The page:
Rainy camping on Saturday Afternoon
Let’s not be so excited all the time. We don’t always have to have excess. For what is excess to some may be mere survival to others.
I thought I lost my pen again. But really, I just had it tucked into my hat. I was about to accuse one of the young kids milling about, but I’m glad I checked myself first.
On trips like this, things tend to move without you knowing.
The current scene is a local county park in the area. Our group has rented an “island” off the park for our weekend camping trip. This time of year, we usually go on a more significant trip to a farther location, but that was another covid shift. This year, I’m missing the Smokies.
We’re making the best of the day, though. There is an established shelter here with picnic tables that can supposedly fit 80 people. We’re well under that number, so we’re well spaced out.
I found a table at the far corner of the shelter to try to read a bit. I thought about putting a podcast on to zone out from the noise of the kids. I’m still not sure why there needs to be so much shouting, but when you get more than one together, they must express themselves loudly, it seems. I thought I had carved an excellent spot for myself here. Still, I found a fishing pole lying diagonally across my reading/writing space when I stepped away for a moment.
Someone else’s 10-year-old: Your hook got stuck in my hammock
10-year-old: your hook got stuck in my hammock.
Me: It’s not mine. Can you get it? It’s not mine, but I can help…
Reading and writing doesn’t isolate you in a group like this.
My kids may be a little disappointed that I did not bring their fishing poles this time. I was a little intentional about not packing things for them. I told them to pack what they needed. We got here with most of the basics.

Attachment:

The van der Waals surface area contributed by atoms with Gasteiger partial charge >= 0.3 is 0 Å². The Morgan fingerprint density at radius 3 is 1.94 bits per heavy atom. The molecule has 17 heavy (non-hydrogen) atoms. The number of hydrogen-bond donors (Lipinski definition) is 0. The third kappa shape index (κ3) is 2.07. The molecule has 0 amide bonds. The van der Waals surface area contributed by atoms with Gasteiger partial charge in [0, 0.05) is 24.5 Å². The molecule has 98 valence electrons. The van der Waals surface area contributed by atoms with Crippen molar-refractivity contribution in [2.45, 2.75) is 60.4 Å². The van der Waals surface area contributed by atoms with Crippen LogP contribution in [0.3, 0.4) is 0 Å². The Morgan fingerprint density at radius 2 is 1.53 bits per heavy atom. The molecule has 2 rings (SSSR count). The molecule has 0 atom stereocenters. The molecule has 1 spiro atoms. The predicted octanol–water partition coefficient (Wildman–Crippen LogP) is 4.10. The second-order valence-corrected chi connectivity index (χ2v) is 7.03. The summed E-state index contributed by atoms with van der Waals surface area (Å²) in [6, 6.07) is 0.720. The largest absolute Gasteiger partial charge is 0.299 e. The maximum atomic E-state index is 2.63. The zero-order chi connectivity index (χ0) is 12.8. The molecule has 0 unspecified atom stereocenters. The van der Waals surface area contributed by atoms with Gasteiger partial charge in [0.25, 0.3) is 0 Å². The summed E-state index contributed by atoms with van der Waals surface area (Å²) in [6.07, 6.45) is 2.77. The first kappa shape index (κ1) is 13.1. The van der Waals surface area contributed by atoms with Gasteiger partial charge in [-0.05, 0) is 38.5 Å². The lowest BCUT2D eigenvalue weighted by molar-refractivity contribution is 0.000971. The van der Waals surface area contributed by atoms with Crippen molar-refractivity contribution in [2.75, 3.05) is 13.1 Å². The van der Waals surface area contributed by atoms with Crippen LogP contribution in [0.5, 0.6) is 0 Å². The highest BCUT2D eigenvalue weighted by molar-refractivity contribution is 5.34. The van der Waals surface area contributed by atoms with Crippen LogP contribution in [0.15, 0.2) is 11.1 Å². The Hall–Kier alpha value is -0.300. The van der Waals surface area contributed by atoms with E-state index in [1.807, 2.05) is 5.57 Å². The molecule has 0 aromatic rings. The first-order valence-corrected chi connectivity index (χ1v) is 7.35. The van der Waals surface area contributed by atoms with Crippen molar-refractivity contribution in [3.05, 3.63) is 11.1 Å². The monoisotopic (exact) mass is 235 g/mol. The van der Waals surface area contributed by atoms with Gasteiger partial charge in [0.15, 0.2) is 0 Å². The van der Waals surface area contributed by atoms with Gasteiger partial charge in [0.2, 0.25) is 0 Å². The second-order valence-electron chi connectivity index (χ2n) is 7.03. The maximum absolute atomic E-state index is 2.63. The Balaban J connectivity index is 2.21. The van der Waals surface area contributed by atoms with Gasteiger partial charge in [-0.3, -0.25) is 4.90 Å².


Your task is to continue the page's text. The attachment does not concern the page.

Knowing that it would be rainy and there would be a shelter, they got “monopoly” in the car.
No toothbrush or toothpaste.
No flashlights or water bottles were packed. But they are holding down the monopoly table so hard that one of the younger kids keeps walking by saying at the top of his lungs.
“Why are you still playing!”
They answer, “because it’s a long game.”
It also apparently helps to stand at the table. My daughter and one of her friends haven’t sat down at the table for about an hour. As I looked over now, she stood on the seating bench, fully reaching over the table.
Whatever it takes, I guess.
This will be the last camping trip of this type.
The older kids are both still in the same group, but he’ll move up to the older group next year. Then the camping trips will shift a bit, and the vibes will be different. I try to personally mark moments like this for memory.
Monopoly over for my daughter. She got out of the game and gave up her banker’s duties. Walked over to me, looking very chilly since they don’t consider jackets an issue like their parents do. At least there is hot cocoa available.
I think it’s time to stop writing for now. The pen and pad will be there later but this day with the kids will not.
She just returned with her cocoa, and I may request she get another for someone else (me).
Time to hide the self-view and hang out for a bit.
Because it’s a long game.
dispatch from April 2021
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